We did go and get weighed on Thursday and although we both put on (2lb each!) that’s more than fair enough – we’ve had my birthday, Easter, two meals out, drinks and the Bank Holiday to contend with. I admit that we’re struggling to fit Slimming World into our life at the moment – we’re eating healthily when we can but I can’t go out to a restaurant and be that guy who orders a salad with a pot of dressing on the side and eight hankies to wipe my tears away with, plus, let’s be honest, a night out isn’t the same unless you’re on the hard stuff and finishing off with something slopped from a takeaway van that practically walks on its own steam. I’ve got our end of year party at work next week followed by a Fizzy Friday after that, Paul’s going down to Peterborough to see friends and to wash the sheen of nicotine off his mother and then we’ve got a holiday booked for the last week in April! How am I supposed to diet around that lot? I bought Slimming World’s magazine for tips and inspiration but it made all my teeth rot away with the sugariness of it all. Actually, I suppose that does help. I did enjoy how one of the few pages dedicated to men was about looking after your prostate. Very important indeed, but the guide made it sound like it was a Tamagotchi from the nineties and well, just like the plants, I killed all of my Tamagotchis through sheer idleness. You’ve never known terror until someone has told you to look after their tamagotchi whilst they’re away and you check and find two piles of poo and a skull icon. Oops!

So, aside from that, just a lazy weekend ahead. That’s the joy of having no children or commitments see, it’s perfectly acceptable to stay in your dressing gown watching Netflix, only moving to put some coffee on or to open a window. I often ask what people are doing at the weekend and it’s invariably full of a list of wholesome children activities that make my eyes glaze over – taking them swimming, taking them to parties, taking them to soft-play, driving them to a friend’s house. That’s why I couldn’t have children, far too much of a constraint on my time. If only they came with batteries that you could remove and bundle them into a cupboard so you could do all of the exciting things like take them to Disneyworld or have an amazing Christmas without dealing with all the poos and strops and tantrums, I’d have several, possibly in a range of different shapes and sizes. But until that day, it’s just me, Paul and the cats, and even they are playing up lately, with the cat who likes being spanked getting way out of hand. I half expect to see her pressing her nipsy up against a hot radiator and meowing ‘OOOH I’M A FILTHY SLAG’ in cat-speak. She won’t stop mewing and showing off her minnie-moo, she even did it when the car-wash man came to the door earlier. She’s lucky he didn’t use her to hold his chamois.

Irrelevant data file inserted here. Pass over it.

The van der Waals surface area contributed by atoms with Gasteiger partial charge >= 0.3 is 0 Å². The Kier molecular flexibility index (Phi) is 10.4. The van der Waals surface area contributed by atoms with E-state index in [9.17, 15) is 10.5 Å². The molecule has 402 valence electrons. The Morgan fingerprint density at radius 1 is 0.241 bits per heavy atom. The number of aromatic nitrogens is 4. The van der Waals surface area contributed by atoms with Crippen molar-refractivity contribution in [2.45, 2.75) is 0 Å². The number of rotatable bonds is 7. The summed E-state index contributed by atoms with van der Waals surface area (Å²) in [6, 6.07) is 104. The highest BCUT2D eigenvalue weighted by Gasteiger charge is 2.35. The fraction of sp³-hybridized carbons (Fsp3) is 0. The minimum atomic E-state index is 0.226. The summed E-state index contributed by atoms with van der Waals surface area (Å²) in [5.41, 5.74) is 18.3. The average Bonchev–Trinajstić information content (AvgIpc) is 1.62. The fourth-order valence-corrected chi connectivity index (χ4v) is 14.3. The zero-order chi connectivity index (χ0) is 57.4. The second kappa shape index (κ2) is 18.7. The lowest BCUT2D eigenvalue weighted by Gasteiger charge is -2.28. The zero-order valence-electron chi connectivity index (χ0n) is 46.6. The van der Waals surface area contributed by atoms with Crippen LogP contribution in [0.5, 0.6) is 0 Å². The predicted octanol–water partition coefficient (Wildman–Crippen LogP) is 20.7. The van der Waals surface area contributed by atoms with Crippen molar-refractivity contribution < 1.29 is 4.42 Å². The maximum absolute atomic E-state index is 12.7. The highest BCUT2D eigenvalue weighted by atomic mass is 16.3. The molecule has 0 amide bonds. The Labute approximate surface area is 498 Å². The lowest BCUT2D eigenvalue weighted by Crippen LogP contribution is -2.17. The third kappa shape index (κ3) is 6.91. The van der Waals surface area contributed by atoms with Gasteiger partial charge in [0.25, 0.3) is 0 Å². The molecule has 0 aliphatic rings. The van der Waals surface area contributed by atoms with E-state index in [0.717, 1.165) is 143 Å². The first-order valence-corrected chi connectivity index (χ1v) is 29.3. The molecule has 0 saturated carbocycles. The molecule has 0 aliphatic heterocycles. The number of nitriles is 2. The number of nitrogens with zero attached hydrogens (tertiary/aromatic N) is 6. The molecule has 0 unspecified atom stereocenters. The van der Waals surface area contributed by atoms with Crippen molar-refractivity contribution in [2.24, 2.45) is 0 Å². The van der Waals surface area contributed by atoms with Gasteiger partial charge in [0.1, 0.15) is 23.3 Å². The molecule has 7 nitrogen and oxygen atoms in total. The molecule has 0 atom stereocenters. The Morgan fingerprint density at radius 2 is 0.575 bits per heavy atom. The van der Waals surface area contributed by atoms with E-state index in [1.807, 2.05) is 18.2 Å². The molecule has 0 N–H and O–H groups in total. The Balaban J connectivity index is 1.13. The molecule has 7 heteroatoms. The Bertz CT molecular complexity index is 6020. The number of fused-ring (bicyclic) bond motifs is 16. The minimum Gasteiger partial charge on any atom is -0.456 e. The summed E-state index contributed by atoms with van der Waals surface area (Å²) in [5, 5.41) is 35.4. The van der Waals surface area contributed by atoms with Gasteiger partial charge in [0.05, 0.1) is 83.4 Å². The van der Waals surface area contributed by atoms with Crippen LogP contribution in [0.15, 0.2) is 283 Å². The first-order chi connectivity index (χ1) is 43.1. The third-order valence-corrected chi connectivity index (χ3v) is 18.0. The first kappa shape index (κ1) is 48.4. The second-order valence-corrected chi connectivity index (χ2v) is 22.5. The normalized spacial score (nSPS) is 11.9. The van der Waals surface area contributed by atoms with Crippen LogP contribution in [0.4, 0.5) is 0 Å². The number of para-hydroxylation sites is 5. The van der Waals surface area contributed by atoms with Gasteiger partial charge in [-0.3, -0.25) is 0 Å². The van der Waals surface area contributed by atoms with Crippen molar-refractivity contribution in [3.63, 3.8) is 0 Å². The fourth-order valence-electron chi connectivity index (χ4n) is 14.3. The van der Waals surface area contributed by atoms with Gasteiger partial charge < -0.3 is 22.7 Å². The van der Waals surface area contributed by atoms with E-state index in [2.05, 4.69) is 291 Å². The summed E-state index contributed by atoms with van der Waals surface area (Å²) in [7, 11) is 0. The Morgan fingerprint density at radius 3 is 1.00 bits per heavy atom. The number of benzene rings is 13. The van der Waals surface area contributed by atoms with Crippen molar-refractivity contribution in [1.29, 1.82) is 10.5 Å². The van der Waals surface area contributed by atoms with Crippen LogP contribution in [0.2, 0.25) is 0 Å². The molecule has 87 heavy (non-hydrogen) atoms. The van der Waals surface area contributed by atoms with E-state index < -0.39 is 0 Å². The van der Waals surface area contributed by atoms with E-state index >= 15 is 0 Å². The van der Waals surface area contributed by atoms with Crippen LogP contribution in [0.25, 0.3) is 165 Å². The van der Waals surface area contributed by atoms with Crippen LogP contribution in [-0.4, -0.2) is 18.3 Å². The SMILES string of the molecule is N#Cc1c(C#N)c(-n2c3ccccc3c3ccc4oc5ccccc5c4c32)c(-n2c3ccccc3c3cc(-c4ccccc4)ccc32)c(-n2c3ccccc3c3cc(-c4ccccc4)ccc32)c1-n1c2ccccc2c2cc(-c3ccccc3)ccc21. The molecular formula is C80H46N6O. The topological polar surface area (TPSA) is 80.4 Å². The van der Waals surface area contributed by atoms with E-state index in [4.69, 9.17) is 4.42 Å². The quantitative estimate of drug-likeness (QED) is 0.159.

chicken piglets

This makes enough for four – one each!

to make chicken piglets, you’ll need:

  • 4 chicken breasts
  • 120g of lighter mature cheddar (this amounts of 3 x HEA choices, or 1 per breast, so the fourth person doesn’t even need to use their HEA, oh good!)
  • 6 tbsp of chopped jalapenos
  • 1 clove garlic, minced
  • 4 tbsp quark
  • 12 rashers of back bacon (12 syns) (see note below)
  • herb/rub combination of your choice – we just use some dried chilli as we like the heat

Can we quickly chat about chicken breasts? Because we forgot to get our Musclefood chicken out of the freezer, we went and bought four breasts from Aldi. They looked decent but when cooked, shrivelled right down. This is why I’m not a fan of supermarket chicken, it’s neither here nor there in the taste department and full of water. We do get commission from Musclefood but even if we didn’t, I’d genuinely recommend it. The breasts are big, firm and bouncy, just like my own, and they cook well and taste decent. You get 5kg of chicken breasts in our £50 delivered Musclefood deal and there’s mince, bacon and beef in there too – it’s really a very good deal! Click here for that. Oh, and we’re running a competition to win one of our £50 hampers – click here and enter!